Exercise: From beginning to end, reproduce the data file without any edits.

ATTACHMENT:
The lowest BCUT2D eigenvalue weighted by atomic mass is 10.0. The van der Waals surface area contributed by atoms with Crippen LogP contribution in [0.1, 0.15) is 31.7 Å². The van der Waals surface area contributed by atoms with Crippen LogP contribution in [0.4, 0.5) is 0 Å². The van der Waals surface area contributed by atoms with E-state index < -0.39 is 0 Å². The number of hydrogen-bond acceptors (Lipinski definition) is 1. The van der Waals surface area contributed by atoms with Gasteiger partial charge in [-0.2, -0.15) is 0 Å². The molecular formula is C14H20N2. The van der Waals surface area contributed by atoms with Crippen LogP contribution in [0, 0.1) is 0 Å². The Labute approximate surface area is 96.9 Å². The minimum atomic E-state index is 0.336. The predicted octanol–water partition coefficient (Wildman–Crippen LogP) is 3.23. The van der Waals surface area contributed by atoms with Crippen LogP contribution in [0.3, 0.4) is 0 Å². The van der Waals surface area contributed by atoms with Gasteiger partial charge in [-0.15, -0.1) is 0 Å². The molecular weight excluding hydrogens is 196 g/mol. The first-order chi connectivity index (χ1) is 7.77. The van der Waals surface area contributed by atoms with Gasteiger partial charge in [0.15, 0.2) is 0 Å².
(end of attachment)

The lowest BCUT2D eigenvalue weighted by atomic mass is 10.0. The van der Waals surface area contributed by atoms with Crippen LogP contribution in [0.1, 0.15) is 31.7 Å². The van der Waals surface area contributed by atoms with Crippen LogP contribution in [0.4, 0.5) is 0 Å². The van der Waals surface area contributed by atoms with E-state index < -0.39 is 0 Å². The number of hydrogen-bond acceptors (Lipinski definition) is 1. The van der Waals surface area contributed by atoms with Gasteiger partial charge in [-0.2, -0.15) is 0 Å². The molecular formula is C14H20N2. The van der Waals surface area contributed by atoms with Crippen LogP contribution in [0, 0.1) is 0 Å². The Labute approximate surface area is 96.9 Å². The minimum atomic E-state index is 0.336. The predicted octanol–water partition coefficient (Wildman–Crippen LogP) is 3.23. The van der Waals surface area contributed by atoms with Crippen LogP contribution in [0.3, 0.4) is 0 Å². The van der Waals surface area contributed by atoms with Gasteiger partial charge in [-0.15, -0.1) is 0 Å². The molecular weight excluding hydrogens is 196 g/mol. The first-order chi connectivity index (χ1) is 7.77. The van der Waals surface area contributed by atoms with Gasteiger partial charge in [0.15, 0.2) is 0 Å².